Jobs Now will teach customer service and computer skills to PWDs in Canada. The latter will also be allowed to join the workforce of the local companies involved in sales and service. The program will also provide a wage subsidy to employers who employ PWDs and would keep them even after the program ends.

“We are grateful to have the opportunity to provide employment skills and make connections in the community for people with disabilities. We know that everyone has contributions they can make in the Canadian workforce, and this program will make sure that we can make it happen for dozens of local residents.” ~ Denis Thibault


Video taken from the YouTube Channel of the AttitudeLive

Going to Canada

A relative is planning to migrate to Canada this year.

I also know of three others who recently did so, and another one who have just done that.

All of them have the same reason, though: they’re after the healthcare services of Canada.

Healthcare in Canada is delivered through a publicly funded health care system. The doctors in its 10 provinces—Alberta, British Columbia, Manitoba, New Brunswick, Newfoundland and Labrador, Nova Scotia, Ontario, Prince Edward Island, Quebec, and Saskatchewan—are the ones who handle the insurance claim against the provincial insurer so there’s no need for the patients there to mind their bills.

There is a health card issued by the Provincial Ministry of Health to its residents who applies for the program. Health coverage would not be denied to those who suddenly lose their jobs, and there are no lifetime limits or exclusions for pre-existing conditions.

Canada is the only country in the world with this kind of universal healthcare system to date. But adherence to this 1984 legislation is voluntary. The Canada Health Act (CHA) does not cover the medical expenses for prescription drugs, home care or long-term care, prescription glasses, dental care, and cosmetic surgery. It is also left to the provinces to determine if the medical service is essential, where it should be taken, how it should be administered, and who should provide the services.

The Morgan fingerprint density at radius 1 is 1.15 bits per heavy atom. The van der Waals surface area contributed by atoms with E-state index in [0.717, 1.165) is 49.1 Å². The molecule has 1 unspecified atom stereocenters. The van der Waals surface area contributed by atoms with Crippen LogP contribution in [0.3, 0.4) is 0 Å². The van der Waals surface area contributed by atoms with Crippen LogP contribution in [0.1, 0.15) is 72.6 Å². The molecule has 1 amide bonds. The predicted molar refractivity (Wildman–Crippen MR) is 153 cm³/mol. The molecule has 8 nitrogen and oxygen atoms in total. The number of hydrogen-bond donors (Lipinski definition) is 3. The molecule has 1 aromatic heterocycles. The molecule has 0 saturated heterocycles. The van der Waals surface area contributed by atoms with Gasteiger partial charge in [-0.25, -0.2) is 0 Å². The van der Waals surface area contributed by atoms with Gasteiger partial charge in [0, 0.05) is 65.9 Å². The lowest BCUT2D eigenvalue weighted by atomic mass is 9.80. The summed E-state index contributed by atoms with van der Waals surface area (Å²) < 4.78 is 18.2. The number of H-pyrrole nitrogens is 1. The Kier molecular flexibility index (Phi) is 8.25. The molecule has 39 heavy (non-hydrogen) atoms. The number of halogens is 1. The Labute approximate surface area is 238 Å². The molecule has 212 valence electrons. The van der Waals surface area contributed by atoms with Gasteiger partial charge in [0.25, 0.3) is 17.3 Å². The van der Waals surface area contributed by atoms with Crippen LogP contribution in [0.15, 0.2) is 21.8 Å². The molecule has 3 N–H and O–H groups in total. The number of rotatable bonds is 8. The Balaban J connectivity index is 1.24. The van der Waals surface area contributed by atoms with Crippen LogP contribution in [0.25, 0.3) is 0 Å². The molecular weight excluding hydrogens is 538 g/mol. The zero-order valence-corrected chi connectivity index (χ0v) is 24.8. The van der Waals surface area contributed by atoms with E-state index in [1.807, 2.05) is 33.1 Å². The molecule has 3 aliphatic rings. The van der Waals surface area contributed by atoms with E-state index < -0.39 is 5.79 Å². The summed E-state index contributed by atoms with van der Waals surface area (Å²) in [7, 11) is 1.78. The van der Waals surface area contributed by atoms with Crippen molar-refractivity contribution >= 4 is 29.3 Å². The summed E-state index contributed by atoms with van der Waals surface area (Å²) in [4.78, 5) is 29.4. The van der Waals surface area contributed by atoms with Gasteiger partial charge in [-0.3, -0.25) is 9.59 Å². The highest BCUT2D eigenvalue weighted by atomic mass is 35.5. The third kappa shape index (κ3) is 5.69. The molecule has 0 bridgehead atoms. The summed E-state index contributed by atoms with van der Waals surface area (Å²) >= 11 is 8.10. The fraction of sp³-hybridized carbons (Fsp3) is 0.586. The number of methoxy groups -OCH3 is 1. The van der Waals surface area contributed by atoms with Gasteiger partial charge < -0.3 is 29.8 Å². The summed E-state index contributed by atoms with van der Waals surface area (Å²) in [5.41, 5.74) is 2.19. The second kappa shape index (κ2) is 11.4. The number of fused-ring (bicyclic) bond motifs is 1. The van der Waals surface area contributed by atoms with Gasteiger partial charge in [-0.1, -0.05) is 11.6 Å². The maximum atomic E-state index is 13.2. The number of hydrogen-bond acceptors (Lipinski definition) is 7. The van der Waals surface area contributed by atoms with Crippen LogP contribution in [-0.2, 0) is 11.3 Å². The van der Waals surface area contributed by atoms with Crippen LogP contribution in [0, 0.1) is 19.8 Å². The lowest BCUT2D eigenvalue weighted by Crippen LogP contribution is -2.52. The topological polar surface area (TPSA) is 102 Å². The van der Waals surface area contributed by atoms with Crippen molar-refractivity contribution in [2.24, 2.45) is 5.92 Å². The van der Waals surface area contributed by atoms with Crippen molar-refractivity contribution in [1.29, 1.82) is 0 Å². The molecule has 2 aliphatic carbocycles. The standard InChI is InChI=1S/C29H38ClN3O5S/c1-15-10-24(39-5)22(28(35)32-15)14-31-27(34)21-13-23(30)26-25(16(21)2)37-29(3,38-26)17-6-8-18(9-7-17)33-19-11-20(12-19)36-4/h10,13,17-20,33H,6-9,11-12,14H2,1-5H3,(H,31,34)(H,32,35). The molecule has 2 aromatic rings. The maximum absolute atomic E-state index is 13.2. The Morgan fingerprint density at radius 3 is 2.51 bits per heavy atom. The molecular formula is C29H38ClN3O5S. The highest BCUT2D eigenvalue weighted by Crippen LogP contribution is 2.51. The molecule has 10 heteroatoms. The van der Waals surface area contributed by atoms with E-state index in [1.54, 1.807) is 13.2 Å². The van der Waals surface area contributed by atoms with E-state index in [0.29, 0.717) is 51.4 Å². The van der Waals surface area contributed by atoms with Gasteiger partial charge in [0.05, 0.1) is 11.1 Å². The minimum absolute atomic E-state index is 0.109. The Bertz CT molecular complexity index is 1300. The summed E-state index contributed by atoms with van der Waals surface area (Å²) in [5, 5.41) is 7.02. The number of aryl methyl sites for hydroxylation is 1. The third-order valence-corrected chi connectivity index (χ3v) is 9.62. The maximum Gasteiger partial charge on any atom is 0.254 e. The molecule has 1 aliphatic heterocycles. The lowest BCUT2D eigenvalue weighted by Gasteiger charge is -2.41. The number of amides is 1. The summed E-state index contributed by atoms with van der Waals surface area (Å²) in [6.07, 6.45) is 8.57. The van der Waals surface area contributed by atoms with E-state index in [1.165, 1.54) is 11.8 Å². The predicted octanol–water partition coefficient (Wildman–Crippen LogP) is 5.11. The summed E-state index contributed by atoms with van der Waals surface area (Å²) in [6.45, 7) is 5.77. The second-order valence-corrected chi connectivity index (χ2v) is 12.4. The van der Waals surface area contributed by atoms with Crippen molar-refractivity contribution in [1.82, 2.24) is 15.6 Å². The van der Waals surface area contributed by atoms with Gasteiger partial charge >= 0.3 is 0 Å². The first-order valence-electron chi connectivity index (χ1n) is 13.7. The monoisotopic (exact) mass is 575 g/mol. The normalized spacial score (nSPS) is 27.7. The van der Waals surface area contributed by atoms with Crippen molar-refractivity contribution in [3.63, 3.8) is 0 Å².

Canadian PWDs

About 3.8 million Canadians (or 13.7% of its 2012 population) have disabilities.

Four percent are ages 15 to 24 years old while 42.5% are ages 75 years old and over. There are more female PWDs than male, impaired by pain, flexibility, and mobility.

Still, Canada provides financial assistance and support for them. It would allot $222 million each year to its provinces and territories through the Labor Market Agreements for Persons with Disabilities (LMAPDs). Its Economic Action Plan 2013 proposes to maintain an ongoing fund of $40 million annually starting next year for the Opportunities Fund for Persons with Disabilities (OF).

It also has the disability tax credit (DTC) for Canadian PWDs with severe and prolonged impairments. It gives a tax-free benefit—child disability benefit (CDB)—to families who care for Canadian PWDS under 18 years old eligible for DTC.

“Equality is the public recognition, effectively expressed in institutions and manners, of the principle that an equal degree of attention is due to the needs of all human beings.” Simone Weil

Video taken from the YouTube Channel of the MonkeySee